No Poop For You!

 

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Because I don’t work for a top ad firm or a top pharmaceutical company, I’m sharing my brilliant idea for a commercial with you. The scene: The “Soup Nazi” restaurant from the famous Seinfeld episode of the same name. Jason Alexander and Julia Louis-Dreyfus (in character as George and Elaine) are anxiously waiting their turns to order. George grabs his stomach. Something’s not right. He tells Elaine in so many words that he has a situation down there and needs to find a toilet immediately, but doesn’t want to anger the Soup Nazi or lose his place in line. Just then, they move up to order.

The Soup Nazi and George stare each other down. George is sweating bullets and clutching his stomach. The Soup Nazi reaches below the counter and grabs… Pepto Bismol [or other antidiarrheal medicine]. He thrusts it out over the counter at George and yells, “No poop for you!”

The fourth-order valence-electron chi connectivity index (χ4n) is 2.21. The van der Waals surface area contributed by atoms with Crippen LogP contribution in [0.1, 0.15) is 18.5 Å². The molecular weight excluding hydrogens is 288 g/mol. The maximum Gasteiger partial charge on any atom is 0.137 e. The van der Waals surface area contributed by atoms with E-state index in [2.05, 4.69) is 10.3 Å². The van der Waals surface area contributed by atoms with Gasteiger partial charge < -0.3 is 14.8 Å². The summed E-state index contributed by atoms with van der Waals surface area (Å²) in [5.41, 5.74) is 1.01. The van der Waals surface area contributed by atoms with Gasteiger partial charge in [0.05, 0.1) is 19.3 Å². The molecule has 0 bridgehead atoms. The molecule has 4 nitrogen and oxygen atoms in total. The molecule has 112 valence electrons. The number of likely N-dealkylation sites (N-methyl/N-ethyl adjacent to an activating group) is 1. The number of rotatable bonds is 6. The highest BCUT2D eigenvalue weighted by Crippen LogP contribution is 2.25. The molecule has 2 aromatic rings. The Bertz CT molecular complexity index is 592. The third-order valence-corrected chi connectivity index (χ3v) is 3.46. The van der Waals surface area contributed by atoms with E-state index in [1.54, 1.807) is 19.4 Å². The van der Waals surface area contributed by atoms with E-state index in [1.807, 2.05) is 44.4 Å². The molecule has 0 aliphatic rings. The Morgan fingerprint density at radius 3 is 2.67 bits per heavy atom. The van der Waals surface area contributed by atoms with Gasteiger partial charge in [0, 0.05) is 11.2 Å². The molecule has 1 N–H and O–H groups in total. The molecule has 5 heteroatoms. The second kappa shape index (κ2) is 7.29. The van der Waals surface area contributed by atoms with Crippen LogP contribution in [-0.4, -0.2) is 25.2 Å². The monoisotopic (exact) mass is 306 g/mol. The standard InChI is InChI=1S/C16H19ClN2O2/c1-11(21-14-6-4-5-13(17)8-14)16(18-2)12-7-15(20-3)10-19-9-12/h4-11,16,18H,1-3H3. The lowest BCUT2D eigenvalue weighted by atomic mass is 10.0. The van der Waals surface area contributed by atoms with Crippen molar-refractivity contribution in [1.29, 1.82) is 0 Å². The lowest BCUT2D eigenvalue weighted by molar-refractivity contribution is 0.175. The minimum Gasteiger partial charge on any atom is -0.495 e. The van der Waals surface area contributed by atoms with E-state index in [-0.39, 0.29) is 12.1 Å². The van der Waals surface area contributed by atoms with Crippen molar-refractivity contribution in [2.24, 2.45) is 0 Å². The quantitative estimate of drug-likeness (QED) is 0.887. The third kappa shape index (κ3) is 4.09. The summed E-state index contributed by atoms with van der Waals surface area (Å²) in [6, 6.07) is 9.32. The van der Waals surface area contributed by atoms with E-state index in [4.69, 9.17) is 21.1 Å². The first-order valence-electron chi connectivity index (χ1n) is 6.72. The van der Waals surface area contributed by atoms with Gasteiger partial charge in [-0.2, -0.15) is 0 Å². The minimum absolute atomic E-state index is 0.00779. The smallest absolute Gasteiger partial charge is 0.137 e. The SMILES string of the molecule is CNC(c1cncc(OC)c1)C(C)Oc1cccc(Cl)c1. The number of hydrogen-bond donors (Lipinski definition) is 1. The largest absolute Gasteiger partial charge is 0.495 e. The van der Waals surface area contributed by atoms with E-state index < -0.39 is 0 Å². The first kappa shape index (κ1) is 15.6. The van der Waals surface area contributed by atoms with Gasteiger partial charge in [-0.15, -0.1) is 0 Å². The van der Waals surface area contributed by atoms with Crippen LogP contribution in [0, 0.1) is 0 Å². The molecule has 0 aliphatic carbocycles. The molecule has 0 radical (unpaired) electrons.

George grabs it graciously and takes it. The next scene shows George and Elaine comfortably enjoying their soup. The company’s logo comes up on the screen and you hear the Soup Nazi again, yelling “No poop for you!”

Would that stick with you or what? I admit the ending needs some work, but you get the idea. It plays to our nostalgic senses, it’s catchy, and becomes what I think would be a very shareable YouTube video. The hard part would be convincing Jason and Julia to sign on. And, you know, the fact that I’m pitching this to no one in particular from the comforts of my couch on a Thursday afternoon. So that’s what’s going on in my brain. What’s up with you?

Not a Happy Space Camper